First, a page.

Truly, madly, deeply dippy

Fifteen years after she formed Dead Can Dance, Lisa Gerrard is used to being called doolally.
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The Independent Culture
Bullrushes obscure Lisa Gerrard's feet as she approaches the ruined abbey on the tiny island of Quivy. Her green velvet robe billowing behind her, this latter-day Lady of Shalott seems - just for a moment - to be floating. "It's so beautiful here?" she says with that upward inflection Australians love, and takes off her wellingtons.

We're in Belturbet, 70 miles from Dublin on the border of Eire and Northern Ireland, and over the river is the converted Protestant church where Gerrard and collaborator Brendan Perry record the evocative music of Dead Can Dance: sounds that fuse times and cultures and sell by the million.

The Anglo-Irish duo met during Melbourne's post-punk explosion 15 years ago, and have been creating "sound palaces" ever since. Their instruments span a multitude of ethnic origins, from uillean pipes to Indian elephant bells, with Gerrard's dramatic vocals lending Dead Can Dance its trademark other-worldly quality. Live shows feature Gerrard - all translucent skin and Renaissance cheekbones - standing motionless, high priestess-style, behind a lectern. Fans seek them out at their homes with disciple-like zeal, leaving gifts of jewellery and paintings and, most recently, a tea- chest full of leaves inscribed with lyrics from all eight albums.

Since separating after a decade as lovers, they now live on opposite sides of the globe (Perry in Belturbet and Gerrard in Australia's Snowy Mountains), coming together each year to mix styles and influences. There was a stage when each wished the other under a bus. "But the work, you see," sighs 34-year-old Gerrard. "The things we can achieve through this are more important than anything else. What we do is nourishing. It convinces the other man to come into contact with his deeper feelings and gives him a sense of repose."

This, she says, applies equally to her classically-informed solo project, The Mirror Pool, so called "because it's a way out of the world". Employing the wordless "mantra" language ("The one I was born with, not the spoken word I learned later"), Gerrard, backed by the Victoria Philharmonic Orchestra and her ancient Chinese dulcimer, swoops and soars across an internal landscape as abstract as it is personal.

Titles such as "Gloradin" and "Nileshna" were chosen for their ability to capture an essence: "the passage of light that travels on the water" and "the word of the love machine". By tapping into primal sound-shapes, Gerrard feels she can arrive at an illuminating absolute. Gazing across the still waters of Lake Quivy, it's easy to believe her. And when she says she stopped doing interviews for years because she was misconstrued as downright doolally, it's easy to believe that too.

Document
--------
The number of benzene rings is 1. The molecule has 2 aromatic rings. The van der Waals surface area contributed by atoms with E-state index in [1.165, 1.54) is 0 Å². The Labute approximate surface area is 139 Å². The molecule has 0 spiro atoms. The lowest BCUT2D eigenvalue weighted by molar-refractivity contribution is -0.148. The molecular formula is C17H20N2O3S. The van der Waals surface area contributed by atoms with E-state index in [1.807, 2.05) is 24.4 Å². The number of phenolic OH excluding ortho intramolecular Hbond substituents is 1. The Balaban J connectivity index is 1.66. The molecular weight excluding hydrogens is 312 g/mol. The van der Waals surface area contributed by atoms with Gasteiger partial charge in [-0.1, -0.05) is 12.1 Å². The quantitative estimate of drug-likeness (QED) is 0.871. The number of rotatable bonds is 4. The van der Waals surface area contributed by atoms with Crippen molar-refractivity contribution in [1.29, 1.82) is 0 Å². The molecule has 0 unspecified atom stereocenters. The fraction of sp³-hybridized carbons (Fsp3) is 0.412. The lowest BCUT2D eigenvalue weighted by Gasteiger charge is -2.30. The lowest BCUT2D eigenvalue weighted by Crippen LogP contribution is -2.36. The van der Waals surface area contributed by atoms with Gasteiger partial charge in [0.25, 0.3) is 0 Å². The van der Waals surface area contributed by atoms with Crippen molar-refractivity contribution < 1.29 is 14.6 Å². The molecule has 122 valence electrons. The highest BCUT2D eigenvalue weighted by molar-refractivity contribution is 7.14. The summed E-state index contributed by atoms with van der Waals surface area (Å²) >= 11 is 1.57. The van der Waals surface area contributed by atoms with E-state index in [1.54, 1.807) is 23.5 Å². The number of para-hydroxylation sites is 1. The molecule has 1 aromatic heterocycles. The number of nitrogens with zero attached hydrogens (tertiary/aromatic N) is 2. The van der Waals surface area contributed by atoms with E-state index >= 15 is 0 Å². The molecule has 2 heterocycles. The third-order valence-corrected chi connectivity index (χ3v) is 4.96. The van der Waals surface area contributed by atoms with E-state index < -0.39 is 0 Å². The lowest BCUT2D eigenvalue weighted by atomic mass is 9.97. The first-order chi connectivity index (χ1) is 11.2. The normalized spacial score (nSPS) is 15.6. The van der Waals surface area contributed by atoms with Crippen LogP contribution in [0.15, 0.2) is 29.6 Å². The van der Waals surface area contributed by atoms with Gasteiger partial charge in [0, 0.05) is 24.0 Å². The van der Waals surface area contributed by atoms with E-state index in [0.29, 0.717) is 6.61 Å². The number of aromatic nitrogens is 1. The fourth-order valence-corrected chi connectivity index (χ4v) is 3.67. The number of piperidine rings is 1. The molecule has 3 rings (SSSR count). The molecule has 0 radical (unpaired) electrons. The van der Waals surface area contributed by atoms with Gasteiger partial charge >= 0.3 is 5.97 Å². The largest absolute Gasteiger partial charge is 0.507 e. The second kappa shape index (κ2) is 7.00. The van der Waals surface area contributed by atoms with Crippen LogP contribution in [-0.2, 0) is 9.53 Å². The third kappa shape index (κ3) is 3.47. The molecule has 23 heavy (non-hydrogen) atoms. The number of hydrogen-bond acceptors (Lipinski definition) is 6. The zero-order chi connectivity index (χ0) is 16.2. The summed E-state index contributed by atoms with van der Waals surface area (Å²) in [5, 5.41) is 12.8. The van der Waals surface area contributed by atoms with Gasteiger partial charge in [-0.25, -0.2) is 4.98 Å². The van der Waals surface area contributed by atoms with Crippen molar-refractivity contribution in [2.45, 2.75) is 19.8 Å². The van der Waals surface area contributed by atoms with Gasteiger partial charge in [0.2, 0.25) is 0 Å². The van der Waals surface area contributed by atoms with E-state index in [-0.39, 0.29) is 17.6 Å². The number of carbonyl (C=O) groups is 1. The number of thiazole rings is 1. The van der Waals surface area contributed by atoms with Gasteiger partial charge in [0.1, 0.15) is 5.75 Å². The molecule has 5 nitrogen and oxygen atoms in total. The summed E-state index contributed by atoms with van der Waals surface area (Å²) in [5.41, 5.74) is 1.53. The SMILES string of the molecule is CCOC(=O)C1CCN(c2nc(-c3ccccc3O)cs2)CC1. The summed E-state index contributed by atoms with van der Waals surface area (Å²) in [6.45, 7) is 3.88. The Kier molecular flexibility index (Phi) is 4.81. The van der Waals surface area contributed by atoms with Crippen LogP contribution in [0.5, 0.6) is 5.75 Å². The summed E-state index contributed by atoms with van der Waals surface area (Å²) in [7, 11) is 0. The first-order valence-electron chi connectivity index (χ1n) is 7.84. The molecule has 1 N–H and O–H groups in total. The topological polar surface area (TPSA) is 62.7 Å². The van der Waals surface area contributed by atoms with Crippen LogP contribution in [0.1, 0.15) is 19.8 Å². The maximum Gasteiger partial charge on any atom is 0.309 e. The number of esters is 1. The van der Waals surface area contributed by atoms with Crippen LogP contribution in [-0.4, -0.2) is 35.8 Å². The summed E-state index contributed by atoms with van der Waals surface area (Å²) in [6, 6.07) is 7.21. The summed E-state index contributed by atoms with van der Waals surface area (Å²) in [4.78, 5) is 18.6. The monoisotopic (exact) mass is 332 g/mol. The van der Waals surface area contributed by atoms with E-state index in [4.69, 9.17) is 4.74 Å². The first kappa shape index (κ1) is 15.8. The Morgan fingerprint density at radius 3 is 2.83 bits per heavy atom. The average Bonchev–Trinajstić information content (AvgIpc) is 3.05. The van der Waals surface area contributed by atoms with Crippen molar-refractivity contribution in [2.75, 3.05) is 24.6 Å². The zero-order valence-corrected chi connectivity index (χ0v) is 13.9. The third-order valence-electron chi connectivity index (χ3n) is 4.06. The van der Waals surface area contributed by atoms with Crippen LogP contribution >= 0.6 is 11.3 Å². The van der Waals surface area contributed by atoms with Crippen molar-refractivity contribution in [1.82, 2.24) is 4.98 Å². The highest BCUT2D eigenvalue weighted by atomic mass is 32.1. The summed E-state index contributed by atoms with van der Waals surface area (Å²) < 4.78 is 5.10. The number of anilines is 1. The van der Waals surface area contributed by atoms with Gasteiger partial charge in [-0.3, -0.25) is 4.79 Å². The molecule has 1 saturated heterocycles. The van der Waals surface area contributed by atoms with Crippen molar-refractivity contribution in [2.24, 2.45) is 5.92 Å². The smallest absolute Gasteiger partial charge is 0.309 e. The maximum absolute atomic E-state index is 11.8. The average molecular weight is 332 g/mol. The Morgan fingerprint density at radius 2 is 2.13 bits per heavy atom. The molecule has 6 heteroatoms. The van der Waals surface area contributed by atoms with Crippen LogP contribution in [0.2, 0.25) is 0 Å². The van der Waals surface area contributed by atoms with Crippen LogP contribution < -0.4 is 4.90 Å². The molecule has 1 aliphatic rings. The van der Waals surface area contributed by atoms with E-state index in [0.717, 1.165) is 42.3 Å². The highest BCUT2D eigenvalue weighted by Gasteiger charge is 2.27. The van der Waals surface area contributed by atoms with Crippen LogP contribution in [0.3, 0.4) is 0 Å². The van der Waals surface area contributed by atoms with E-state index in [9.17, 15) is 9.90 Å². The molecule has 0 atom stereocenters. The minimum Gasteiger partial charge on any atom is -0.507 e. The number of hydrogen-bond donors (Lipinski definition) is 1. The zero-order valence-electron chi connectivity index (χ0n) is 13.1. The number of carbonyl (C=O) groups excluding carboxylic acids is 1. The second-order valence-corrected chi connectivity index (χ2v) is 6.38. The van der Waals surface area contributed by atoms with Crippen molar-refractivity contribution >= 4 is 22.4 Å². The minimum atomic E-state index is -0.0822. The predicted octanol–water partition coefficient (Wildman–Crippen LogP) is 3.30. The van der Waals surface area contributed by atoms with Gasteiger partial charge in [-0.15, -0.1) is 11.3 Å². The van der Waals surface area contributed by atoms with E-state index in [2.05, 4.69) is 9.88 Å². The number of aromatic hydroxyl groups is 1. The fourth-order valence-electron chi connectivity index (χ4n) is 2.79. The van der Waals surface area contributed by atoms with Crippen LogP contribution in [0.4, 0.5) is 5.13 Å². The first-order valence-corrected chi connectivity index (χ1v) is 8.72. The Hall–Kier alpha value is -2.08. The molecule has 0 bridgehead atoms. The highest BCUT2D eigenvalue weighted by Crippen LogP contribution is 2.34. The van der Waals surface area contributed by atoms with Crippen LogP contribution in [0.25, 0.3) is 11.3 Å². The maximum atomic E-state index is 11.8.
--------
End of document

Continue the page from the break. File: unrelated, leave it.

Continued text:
Earlier, driving Perry's battered Volvo - and stalling the vehicle on every bend - Gerrard talked happily about diets, motherhood (she has a three-year-old daughter by her American husband, Jack), her fondness for Guinness and the differences between Ireland and Australia. Her Irish father migrated to the Greek-Turkish Melbourne suburb of Prahran in 1957, and young Lisa grew up with "Mediterranean music blaring out of the houses". These days, she prefers living in the mountains, although she admits to being distracted by the beauty. "Look at this countryside," she says. "It's so easy to look at. Not like the Australian bush. That watches you." She feels it's less necessary for her to work in Australia: "Geographically speaking, people are in contact with nature. There's an incredible ability to see clearly there."

Faced with a dictaphone and asked to speak about The Mirror Pool, she talks of the forest spirits at her home recording studio, and the body as furniture. "When you sit in the lounge-room and there's a dead body there, you don't even notice it. It's like one of the chairs." She assumes a faraway look and disconcerting, disjointed accent when she states: "This is the story of Lisa. It's a direct link with nature, because when you put this seed into the mind of the other man, he stays in contact with his story. You do this work because to maintain sanity and perspective you must. If I give it up, what am I going to do - shop? No, I'm here."

Gerrard confesses to losing the ability to form conventional words "when things are really important". Nevertheless, she maintains that her work is an essential antidote to Europe's increasingly cynical urban malaise. "It's one of the few positive things left," she says. "People are too disconnected. They need to be given strength."

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